“Part of the reason why we are doing this town hall at Kroger is because Kroger provides health insurance to as many of its associates as it can,” Obama said.

Kroger, which employs 326,000 associates across the nation, spends more than $1 billion a year on health care for its employees, according to the company.

Several Kroger employees were allowed to ask Obama questions.

One employee said her mother is 90 years old, and has been told that Medicare would be phased out under Obama’s health care plan.

“It isn’t so,” Obama said. “Nothing burns me up more than these scare tactics aimed at seniors. Let me be absolutely clear, Medicare is in place and as long as I’m here Medicare will continue to be in place. Just tell your mom nobody is messing with her doctor or her Medicare.”

However, Obama warned that Medicare will be in the red within eight years if Congress doesn’t take action. He said lawmakers had a “whole range of things” they can do to make the system more self-efficient.

When one speaker suggested putting the uninsured under Medicare, Obama said the cost of doing so would be overwhelming.

Obama said inaction on health care reform was no longer an option adding that premiums are now increasing faster than wages.

“We will stop insurance companies from denying you coverage because of your medical history,” Obama said. “I will never forget watching my own mother, as she fought cancer in her final days, worrying about whether her insurer would claim her illness was a preexisting condition so it could get out of providing coverage. And I bet many of you have probably heard of someone who was denied insurance because they have a pre-existing condition. That will no longer be allowed.”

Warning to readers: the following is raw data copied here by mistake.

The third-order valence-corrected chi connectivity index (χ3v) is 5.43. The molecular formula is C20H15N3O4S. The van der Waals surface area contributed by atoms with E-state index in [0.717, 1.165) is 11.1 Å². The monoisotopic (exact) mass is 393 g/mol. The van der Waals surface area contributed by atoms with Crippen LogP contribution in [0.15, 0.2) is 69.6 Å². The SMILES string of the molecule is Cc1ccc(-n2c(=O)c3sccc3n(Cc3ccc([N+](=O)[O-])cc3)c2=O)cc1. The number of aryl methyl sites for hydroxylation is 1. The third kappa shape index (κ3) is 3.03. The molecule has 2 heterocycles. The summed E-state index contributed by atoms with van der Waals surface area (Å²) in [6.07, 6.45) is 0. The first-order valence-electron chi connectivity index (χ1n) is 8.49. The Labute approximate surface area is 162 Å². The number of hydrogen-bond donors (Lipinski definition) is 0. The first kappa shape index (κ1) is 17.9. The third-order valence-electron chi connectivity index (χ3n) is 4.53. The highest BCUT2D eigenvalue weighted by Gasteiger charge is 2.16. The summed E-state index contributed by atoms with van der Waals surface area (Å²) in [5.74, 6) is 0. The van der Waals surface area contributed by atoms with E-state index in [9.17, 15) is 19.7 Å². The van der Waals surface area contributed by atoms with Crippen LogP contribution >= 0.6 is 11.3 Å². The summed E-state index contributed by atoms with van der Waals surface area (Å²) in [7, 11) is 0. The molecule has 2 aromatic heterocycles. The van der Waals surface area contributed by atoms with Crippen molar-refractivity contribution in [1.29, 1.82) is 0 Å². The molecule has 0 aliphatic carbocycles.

Dozens of protesters began setting up shop early Wednesday outside of Kroger.

Several were holding signs that said “Hands off Health Care.” A political candidate from Tazewell County hoisted a large sign above his car reading, “No federal cap and trade.”

Clonnie Lawson of Meadowview drove a miniature vehicle that displayed a “stimulus package for poor folks” sign. He questioned why the federal government should be allowed to decide who is insured and how.

Strother Smith of Abingdon said the federal cap and trade legislation being considered by Washington was another concern. He questioned Boucher’s decision to support the plan.

“If Boucher votes for national health care, he’ll have two strikes,” Strother said.

Several also held abortion signs. Law enforcement officers from across the region were dispatched to the shopping center in advance of the president’s arrival. A large team of law enforcement officials, fire and rescue crews and even a hazardous materials response team also was stationed at the adjoining Bristol Mall.

Steady rain throughout the morning hours finally gave way to sunny skies allowing Obama to arrive on time at the Kroger store.

A stage was created for the president in the middle of the deli section of the grocery store. Television and newspaper camera crews were stationed behind a “bread and pastry” section of the grocery store. Tickets were distributed to Kroger employees who were invited to attend the town hall meeting.

Obama didn’t take questions from local news media.